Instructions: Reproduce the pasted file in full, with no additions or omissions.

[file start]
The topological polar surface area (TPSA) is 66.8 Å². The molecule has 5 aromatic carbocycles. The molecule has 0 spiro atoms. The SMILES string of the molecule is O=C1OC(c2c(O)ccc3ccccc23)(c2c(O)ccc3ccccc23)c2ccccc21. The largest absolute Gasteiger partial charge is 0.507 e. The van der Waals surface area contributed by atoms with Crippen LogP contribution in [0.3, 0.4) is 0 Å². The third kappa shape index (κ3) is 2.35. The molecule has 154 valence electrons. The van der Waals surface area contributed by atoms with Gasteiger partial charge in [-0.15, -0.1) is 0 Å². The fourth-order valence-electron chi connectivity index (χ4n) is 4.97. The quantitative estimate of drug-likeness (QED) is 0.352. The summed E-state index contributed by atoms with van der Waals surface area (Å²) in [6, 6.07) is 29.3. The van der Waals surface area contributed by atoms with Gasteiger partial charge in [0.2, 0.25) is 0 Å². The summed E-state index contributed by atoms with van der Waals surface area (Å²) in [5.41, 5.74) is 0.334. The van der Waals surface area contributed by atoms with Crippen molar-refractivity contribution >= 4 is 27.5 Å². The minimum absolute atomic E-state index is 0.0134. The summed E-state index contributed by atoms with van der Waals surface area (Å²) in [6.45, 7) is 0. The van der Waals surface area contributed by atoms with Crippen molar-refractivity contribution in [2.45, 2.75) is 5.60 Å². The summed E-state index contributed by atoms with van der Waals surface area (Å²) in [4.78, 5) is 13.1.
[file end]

The topological polar surface area (TPSA) is 66.8 Å². The molecule has 5 aromatic carbocycles. The molecule has 0 spiro atoms. The SMILES string of the molecule is O=C1OC(c2c(O)ccc3ccccc23)(c2c(O)ccc3ccccc23)c2ccccc21. The largest absolute Gasteiger partial charge is 0.507 e. The van der Waals surface area contributed by atoms with Crippen LogP contribution in [0.3, 0.4) is 0 Å². The third kappa shape index (κ3) is 2.35. The molecule has 154 valence electrons. The van der Waals surface area contributed by atoms with Gasteiger partial charge in [-0.15, -0.1) is 0 Å². The fourth-order valence-electron chi connectivity index (χ4n) is 4.97. The quantitative estimate of drug-likeness (QED) is 0.352. The summed E-state index contributed by atoms with van der Waals surface area (Å²) in [6, 6.07) is 29.3. The van der Waals surface area contributed by atoms with Gasteiger partial charge in [0.2, 0.25) is 0 Å². The summed E-state index contributed by atoms with van der Waals surface area (Å²) in [5.41, 5.74) is 0.334. The van der Waals surface area contributed by atoms with Crippen molar-refractivity contribution >= 4 is 27.5 Å². The minimum absolute atomic E-state index is 0.0134. The summed E-state index contributed by atoms with van der Waals surface area (Å²) in [6.45, 7) is 0. The van der Waals surface area contributed by atoms with Crippen molar-refractivity contribution in [2.45, 2.75) is 5.60 Å². The summed E-state index contributed by atoms with van der Waals surface area (Å²) in [4.78, 5) is 13.1.